If your department allows or you have access to, attend as many certified classes as you can but be sure to do the basics first. You do not want to get overwhelmed with an advanced class from not knowing the basics.

    On a personal note, it nice to see someone so interested in the fire service and wanting to learn not just hang out. Good Luck, initial impressions from me is you will be a good addition to the service.

    Leave a comment:


  • Gambit7
    replied
    Originally posted by sachse1 View Post
    How was the interview...much like those for paid positions?
    No, the interview was really informal, even the officer's interview. They didn't last very long, and it was pretty much no pressure.

    Leave a comment:


  • sachse1
    replied
    How was the interview...much like those for paid positions?

    Leave a comment:


  • Gambit7
    replied
    Thanks everyone for the advice! I will take all of this into consideration, and I will be sure to learn as much as I can. And I'll make sure and try to help out with as many calls as possible, and I'll try and make friends with everyone at the station. They all seem like really nice people.

    Thanks guys!

    Leave a comment:


  • mncowboy96
    replied
    I will share my trick getting to know the apparatus.
    During station coverage I happened to have my digital camera with so I went around each apparatus and photographed each compartment.
    I put each apparatus in its own folder on the pc so I could look up the truck and go by file name to each compartment till I had it figured out.

    My only down fall was I forgot to photograph the power connections so my first fire I pulled out the fans to start ventilation and then I realized I had the plug with no idea where to plug it.
    Ended up the truck was set up a little inconvenient and there was only one plug and it was on the opposite side of the truck to where I set up.
    I had to make some adjustments that took 2 minutes longer but sure seems like the longest 2 minutes in the world when you got guys inside asking for that fan for ventilation.

    Leave a comment:


  • voyager9
    replied
    Originally posted by hwoods View Post
    Voyager - You got me again. "Robbing a Bank" caused my second cup of Coffeee to be everywhere except in the Cup. My wife has prohibited me from reading Snowball and a couple of others while drinking anything, you'll probably be added to the list.....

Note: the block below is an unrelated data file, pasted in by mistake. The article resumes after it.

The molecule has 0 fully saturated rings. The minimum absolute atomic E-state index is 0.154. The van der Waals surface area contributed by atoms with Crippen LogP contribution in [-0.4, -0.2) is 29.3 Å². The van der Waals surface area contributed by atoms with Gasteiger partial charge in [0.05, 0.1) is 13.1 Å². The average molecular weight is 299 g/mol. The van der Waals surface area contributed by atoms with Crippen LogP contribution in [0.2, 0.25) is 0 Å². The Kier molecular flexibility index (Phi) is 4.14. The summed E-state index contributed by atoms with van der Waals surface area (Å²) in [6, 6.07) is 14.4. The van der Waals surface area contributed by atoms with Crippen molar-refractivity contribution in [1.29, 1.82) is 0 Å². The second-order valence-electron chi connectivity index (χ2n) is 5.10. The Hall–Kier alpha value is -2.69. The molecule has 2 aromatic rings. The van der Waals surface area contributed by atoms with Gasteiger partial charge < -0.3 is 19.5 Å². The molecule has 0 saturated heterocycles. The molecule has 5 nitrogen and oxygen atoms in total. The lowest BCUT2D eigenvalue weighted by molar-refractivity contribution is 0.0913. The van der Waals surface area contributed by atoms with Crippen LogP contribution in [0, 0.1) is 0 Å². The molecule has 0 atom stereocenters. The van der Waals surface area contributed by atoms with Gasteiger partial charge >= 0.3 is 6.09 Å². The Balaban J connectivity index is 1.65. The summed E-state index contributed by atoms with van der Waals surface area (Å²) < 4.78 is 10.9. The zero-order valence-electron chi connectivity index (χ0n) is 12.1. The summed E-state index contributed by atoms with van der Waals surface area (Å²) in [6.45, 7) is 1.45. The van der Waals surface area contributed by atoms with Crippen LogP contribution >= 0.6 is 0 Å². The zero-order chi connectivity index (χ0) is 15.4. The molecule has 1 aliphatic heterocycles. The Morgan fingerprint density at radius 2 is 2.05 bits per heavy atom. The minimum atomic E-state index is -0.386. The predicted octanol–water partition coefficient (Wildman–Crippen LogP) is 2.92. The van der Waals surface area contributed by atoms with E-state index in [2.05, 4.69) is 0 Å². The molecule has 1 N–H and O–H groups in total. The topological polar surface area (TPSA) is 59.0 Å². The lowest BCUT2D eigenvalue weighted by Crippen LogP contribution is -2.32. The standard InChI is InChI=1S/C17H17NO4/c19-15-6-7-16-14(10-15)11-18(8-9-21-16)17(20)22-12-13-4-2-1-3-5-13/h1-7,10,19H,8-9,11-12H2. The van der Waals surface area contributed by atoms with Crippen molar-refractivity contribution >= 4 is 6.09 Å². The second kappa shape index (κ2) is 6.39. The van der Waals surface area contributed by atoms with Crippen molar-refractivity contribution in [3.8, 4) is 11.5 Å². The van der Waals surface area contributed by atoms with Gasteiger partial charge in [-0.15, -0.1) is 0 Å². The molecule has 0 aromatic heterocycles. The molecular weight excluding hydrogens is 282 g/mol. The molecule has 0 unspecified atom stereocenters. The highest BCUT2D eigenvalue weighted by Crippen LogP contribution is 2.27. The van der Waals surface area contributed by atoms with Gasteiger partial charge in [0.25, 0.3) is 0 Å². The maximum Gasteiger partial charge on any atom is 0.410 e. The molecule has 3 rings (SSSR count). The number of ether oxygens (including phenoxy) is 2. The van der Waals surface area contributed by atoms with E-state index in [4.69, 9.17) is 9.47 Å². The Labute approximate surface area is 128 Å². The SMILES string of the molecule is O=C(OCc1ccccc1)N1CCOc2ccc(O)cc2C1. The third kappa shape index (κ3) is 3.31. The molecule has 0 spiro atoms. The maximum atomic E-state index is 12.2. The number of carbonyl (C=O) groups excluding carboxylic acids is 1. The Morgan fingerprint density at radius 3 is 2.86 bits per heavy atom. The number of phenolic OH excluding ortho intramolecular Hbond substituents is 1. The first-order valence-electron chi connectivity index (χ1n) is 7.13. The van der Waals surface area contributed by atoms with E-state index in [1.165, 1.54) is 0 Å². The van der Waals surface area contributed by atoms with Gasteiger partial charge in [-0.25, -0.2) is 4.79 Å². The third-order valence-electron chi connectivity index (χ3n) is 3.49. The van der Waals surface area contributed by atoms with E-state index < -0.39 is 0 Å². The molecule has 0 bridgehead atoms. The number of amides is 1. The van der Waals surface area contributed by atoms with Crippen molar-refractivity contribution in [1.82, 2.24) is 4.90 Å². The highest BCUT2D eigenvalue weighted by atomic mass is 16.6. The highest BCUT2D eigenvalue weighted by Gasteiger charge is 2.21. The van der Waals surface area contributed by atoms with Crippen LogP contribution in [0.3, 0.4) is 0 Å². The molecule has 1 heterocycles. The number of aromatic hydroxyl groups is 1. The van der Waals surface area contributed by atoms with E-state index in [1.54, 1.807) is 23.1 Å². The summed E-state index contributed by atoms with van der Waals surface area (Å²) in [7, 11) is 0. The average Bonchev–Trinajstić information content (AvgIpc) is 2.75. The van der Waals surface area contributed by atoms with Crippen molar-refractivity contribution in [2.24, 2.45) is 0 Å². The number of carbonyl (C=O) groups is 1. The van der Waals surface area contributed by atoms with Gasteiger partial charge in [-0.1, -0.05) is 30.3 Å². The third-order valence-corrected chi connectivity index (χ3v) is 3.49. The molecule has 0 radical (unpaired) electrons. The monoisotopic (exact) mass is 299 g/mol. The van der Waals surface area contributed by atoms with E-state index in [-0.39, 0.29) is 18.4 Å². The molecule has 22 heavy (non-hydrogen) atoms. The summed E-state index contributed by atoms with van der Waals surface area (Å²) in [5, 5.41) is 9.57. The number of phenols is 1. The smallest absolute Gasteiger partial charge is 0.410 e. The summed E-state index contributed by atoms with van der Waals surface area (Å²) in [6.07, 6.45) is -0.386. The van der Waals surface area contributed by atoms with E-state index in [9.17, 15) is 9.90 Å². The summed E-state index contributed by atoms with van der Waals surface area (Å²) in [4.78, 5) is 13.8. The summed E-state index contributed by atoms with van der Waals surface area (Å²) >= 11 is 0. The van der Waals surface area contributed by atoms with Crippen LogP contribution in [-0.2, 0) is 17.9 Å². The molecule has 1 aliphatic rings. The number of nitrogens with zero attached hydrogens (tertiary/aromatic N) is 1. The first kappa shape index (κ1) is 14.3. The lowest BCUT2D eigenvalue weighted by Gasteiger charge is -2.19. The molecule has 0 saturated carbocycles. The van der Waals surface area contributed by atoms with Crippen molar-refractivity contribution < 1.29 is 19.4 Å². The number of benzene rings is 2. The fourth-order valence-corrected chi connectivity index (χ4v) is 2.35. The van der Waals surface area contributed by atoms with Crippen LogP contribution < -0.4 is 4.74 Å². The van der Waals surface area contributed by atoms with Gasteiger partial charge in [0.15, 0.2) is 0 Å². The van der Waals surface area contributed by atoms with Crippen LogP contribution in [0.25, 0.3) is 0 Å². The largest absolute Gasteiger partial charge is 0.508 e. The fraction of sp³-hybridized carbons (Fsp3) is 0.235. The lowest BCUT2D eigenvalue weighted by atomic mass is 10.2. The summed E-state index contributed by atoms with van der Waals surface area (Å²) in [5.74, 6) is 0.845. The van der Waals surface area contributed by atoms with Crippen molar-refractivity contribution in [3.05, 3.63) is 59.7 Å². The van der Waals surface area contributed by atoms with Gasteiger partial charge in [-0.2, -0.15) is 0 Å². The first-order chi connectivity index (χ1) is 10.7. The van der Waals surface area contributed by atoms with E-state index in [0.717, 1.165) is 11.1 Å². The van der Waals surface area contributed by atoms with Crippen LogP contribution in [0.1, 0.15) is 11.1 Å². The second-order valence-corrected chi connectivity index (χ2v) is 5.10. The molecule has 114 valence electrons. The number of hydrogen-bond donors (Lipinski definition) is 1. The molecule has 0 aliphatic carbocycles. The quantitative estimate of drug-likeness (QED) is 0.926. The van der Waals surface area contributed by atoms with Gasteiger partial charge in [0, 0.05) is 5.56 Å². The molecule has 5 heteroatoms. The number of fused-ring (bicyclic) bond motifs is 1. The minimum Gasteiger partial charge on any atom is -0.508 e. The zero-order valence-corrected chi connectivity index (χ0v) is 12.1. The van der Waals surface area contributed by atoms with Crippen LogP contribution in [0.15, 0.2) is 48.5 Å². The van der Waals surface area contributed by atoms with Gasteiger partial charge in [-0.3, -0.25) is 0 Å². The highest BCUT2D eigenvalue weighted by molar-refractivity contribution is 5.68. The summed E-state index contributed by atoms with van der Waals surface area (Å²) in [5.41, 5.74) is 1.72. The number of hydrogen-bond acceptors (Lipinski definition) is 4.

I'll throw $1 into the jar for the Chief's New Keyboard fund..

    Leave a comment:


  • hwoods
    replied
    Again.......

    Voyager - You got me again. "Robbing a Bank" caused my second cup of Coffeee to be everywhere except in the Cup. My wife has prohibited me from reading Snowball and a couple of others while drinking anything, you'll probably be added to the list........


    Back to the O.P. - Everyone else said it already, Train, Train, Train. Listening instead of Talking isn't a bad habit to have at times like this.......

    Leave a comment:


  • FF2426
    replied
    Its "Volunteer"

    Leave a comment:


  • DFDMAXX
    replied
    Never miss a chance to work.

    Never miss a chance to train.

    Leave a comment:


  • jdschmidt
    replied
    Sounds like good advice. Learning the trucks can take awhile (Depending on how many you have to learn) We have 13 including our rescue truck (6 of those are grass rigs with foam and gel systems) I spent a few saturdays down at the hall locating tools. We do truck check once a month, and each truck has its own check list to go over, so I started with #1 and found the stuff, worked my way down the line. I am on rescue and 1 grass rig, so it is alot easier for me to know where everything is on the rescue truck, which is the most complicated one (in my opinion) to know where to go for the tools/cribbing. Also our truck companys will do "work partys" every once and ahwhile to go through, clean out compartments, organize and whatever else needs to be done. If they do this on your dept. go to ALL of them, not just your company. The guys on my dept. were more than happy to walk through with me as they were doing it letting me know where each tool was, what its job was etc.

    edit* Also have one of them show you how to swap air packs out. It is a quick thing to do, but can be very helpful on a good working fire.

    reminds me of a quick story. During FF1 class one night we had just learned how to change and fill packs. I was still at the hall just hanging out with the guys playing air hockey when we got a call for working structure fire. It was great to know how to change packs while still fresh in my head.
    Last edited by jdschmidt; 01-28-2011, 05:29 PM.

    Leave a comment: